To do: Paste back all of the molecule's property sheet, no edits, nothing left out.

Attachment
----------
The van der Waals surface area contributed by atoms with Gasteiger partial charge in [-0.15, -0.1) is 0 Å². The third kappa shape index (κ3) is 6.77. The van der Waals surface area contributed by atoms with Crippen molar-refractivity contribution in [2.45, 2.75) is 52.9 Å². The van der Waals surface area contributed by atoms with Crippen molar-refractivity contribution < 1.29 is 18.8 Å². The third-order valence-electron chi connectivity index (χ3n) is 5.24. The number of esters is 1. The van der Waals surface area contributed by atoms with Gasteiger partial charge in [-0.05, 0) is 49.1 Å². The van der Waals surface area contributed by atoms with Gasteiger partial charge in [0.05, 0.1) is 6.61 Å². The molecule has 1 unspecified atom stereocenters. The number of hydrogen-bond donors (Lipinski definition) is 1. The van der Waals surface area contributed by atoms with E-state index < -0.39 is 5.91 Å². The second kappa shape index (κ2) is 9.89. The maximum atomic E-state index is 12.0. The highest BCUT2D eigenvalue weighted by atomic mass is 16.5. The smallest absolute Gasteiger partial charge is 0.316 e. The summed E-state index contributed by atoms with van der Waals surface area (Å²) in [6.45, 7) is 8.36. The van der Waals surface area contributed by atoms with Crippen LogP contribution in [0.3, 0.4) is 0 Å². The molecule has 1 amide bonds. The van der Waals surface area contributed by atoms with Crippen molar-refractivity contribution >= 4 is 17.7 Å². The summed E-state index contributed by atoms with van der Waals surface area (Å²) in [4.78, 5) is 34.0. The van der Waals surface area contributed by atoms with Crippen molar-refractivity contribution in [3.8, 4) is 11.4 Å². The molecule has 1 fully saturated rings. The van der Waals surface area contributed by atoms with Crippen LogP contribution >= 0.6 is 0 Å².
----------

The van der Waals surface area contributed by atoms with Gasteiger partial charge in [-0.15, -0.1) is 0 Å². The third kappa shape index (κ3) is 6.77. The van der Waals surface area contributed by atoms with Crippen molar-refractivity contribution in [2.45, 2.75) is 52.9 Å². The van der Waals surface area contributed by atoms with Crippen molar-refractivity contribution < 1.29 is 18.8 Å². The third-order valence-electron chi connectivity index (χ3n) is 5.24. The number of esters is 1. The van der Waals surface area contributed by atoms with Gasteiger partial charge in [-0.05, 0) is 49.1 Å². The van der Waals surface area contributed by atoms with Gasteiger partial charge in [0.05, 0.1) is 6.61 Å². The molecule has 1 unspecified atom stereocenters. The number of hydrogen-bond donors (Lipinski definition) is 1. The van der Waals surface area contributed by atoms with E-state index < -0.39 is 5.91 Å². The second kappa shape index (κ2) is 9.89. The maximum atomic E-state index is 12.0. The highest BCUT2D eigenvalue weighted by atomic mass is 16.5. The smallest absolute Gasteiger partial charge is 0.316 e. The summed E-state index contributed by atoms with van der Waals surface area (Å²) in [6.45, 7) is 8.36. The van der Waals surface area contributed by atoms with Crippen LogP contribution in [0.3, 0.4) is 0 Å². The molecule has 1 amide bonds. The van der Waals surface area contributed by atoms with Crippen molar-refractivity contribution >= 4 is 17.7 Å². The summed E-state index contributed by atoms with van der Waals surface area (Å²) in [4.78, 5) is 34.0. The van der Waals surface area contributed by atoms with Crippen molar-refractivity contribution in [3.8, 4) is 11.4 Å². The molecule has 1 fully saturated rings. The van der Waals surface area contributed by atoms with Crippen LogP contribution >= 0.6 is 0 Å².